// Send the email.
        if (mail($recipient, $subject, $email_content, $email_headers)) {
            // Set a 200 (okay) response code.
            http_response_code(200);
            echo "Thank You! Your message has been sent.";
        } else {
            // Set a 500 (internal server error) response code.
            http_response_code(500);
            echo "Oops! Something went wrong and we couldn't send your message.";
        }

    } else {
        // Not a POST request, set a 403 (forbidden) response code.
        http_response_code(403);
        echo "There was a problem with your submission, please try again.";
    }

?>

What is the purpose of sending a response code? The script is already sending back an error message if there are any problems with the form submission, so why would you want to do this?

 

I also had another question about error checking. Is it better to do this on the PHP side (i.e. with AJAX) or with javascript?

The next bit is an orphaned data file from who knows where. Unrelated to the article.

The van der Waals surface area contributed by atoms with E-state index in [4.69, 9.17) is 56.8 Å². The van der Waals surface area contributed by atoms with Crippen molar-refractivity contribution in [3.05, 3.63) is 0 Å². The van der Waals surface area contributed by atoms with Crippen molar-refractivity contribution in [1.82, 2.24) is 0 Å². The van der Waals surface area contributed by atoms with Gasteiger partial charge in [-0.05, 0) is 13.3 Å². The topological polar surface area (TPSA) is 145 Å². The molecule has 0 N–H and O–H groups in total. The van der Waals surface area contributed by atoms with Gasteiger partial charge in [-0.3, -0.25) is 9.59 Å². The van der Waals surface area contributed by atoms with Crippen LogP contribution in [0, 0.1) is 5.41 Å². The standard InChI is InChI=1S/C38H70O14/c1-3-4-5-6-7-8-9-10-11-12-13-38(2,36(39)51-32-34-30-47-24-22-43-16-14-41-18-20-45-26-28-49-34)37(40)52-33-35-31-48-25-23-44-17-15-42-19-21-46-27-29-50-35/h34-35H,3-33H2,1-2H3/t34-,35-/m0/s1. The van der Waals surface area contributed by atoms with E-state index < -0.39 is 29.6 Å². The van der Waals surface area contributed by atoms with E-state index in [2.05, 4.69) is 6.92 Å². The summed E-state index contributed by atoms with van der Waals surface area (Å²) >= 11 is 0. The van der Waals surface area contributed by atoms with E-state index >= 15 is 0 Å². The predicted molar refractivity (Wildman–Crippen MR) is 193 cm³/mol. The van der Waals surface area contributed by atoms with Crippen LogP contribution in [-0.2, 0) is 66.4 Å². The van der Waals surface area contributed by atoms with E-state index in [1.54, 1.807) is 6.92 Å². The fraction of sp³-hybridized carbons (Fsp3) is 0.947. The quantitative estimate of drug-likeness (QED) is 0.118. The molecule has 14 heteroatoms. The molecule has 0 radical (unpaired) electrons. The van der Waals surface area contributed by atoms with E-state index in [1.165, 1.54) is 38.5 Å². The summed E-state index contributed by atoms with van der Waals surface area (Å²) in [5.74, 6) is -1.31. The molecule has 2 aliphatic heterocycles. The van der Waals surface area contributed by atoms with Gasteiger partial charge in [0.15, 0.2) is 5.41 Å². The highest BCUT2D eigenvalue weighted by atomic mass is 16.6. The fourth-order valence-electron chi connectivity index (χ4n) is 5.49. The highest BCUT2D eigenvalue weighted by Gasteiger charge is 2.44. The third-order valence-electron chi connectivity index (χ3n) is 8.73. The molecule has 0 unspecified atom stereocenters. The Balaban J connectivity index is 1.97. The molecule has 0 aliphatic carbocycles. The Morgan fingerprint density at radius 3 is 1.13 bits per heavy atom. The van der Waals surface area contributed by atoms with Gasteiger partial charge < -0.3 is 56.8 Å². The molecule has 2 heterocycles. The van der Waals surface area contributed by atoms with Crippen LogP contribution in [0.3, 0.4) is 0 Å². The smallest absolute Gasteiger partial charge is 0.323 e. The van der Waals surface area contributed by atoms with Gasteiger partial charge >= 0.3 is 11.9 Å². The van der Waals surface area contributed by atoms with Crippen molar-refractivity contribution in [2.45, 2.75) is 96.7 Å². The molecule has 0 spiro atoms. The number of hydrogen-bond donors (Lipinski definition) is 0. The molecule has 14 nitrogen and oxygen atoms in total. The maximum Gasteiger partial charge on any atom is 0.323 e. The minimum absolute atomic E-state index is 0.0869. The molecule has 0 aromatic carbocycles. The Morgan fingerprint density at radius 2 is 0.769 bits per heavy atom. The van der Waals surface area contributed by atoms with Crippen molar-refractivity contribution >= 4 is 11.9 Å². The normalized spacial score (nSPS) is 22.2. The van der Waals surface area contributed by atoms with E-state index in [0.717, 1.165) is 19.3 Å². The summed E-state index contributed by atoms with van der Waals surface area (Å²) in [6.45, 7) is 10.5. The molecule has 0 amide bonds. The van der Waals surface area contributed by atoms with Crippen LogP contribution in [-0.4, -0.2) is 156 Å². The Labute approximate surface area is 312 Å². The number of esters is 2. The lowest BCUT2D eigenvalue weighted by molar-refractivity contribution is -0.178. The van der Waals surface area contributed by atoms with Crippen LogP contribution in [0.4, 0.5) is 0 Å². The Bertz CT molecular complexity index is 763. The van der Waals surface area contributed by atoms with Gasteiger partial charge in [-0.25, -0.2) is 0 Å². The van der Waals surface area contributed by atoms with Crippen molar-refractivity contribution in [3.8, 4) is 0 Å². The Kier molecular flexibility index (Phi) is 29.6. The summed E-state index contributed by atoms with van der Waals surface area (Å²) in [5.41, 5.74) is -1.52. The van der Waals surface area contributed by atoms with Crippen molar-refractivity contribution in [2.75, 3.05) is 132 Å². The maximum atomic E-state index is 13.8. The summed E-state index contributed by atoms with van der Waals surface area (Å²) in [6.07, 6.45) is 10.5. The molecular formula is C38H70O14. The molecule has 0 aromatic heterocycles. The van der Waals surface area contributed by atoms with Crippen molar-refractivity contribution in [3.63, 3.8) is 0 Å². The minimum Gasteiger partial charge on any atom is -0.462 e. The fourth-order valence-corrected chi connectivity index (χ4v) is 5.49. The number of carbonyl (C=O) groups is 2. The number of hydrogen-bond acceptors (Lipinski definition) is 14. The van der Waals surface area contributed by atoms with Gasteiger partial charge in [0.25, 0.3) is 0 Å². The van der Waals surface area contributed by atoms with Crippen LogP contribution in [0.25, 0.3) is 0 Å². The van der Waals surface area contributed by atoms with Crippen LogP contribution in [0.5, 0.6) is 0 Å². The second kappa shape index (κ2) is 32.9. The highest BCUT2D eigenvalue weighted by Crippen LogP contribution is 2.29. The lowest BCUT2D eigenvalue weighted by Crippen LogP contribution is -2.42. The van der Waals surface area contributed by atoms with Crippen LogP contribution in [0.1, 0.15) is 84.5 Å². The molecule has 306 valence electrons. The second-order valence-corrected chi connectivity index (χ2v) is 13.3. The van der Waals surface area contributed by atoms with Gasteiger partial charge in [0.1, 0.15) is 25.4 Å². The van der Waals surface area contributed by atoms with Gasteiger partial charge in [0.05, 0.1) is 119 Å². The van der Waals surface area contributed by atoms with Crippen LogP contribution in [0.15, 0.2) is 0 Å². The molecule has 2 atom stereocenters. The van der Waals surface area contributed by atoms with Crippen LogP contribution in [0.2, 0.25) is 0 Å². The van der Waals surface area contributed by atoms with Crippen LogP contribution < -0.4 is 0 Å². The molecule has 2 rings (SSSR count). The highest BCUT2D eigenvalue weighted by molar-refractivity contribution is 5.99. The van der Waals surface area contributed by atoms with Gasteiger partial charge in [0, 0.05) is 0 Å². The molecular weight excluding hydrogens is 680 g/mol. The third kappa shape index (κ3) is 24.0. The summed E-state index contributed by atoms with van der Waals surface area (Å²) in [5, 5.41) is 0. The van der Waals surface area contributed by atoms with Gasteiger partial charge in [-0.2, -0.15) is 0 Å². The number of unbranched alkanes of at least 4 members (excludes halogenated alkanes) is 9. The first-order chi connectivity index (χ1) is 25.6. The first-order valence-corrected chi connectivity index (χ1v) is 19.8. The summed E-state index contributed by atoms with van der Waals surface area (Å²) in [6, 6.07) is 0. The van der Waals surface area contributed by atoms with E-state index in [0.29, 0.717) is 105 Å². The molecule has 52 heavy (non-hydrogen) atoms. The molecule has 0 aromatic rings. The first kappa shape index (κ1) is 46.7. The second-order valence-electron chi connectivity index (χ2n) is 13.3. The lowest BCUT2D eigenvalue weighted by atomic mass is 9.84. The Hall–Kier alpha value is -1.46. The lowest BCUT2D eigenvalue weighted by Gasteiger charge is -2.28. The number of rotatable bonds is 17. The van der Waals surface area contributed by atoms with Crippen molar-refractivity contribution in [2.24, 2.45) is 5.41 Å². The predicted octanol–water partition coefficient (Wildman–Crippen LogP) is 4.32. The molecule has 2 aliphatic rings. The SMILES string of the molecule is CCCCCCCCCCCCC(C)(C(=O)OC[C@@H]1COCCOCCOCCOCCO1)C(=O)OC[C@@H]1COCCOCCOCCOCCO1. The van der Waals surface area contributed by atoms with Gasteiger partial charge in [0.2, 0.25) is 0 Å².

Thanks for any help or advice you can give!

 

Matt

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That code is providing two pieces of information: an HTTP status code and a message (through the echo statement). This allows the PHP script (which is the endpoint for the Ajax request) to indicate both a good/bad status and a specific message. In the corresponding JavaScript, you can then look at the status code and respond accordingly (i.e., do this for a 4xx code; do that for a 2xx). If you don't use a status code, presumably all request statuses will be 200s, unless the JavaScript couldn't make the request of the PHP script. 

 

Put another way, without status codes, what the Ajax request receives back is a status indicator for whether the request to the PHP script went through. With status codes, the Ajax request receives back a status indicator for the whole attempt: accessing the page, and using it properly.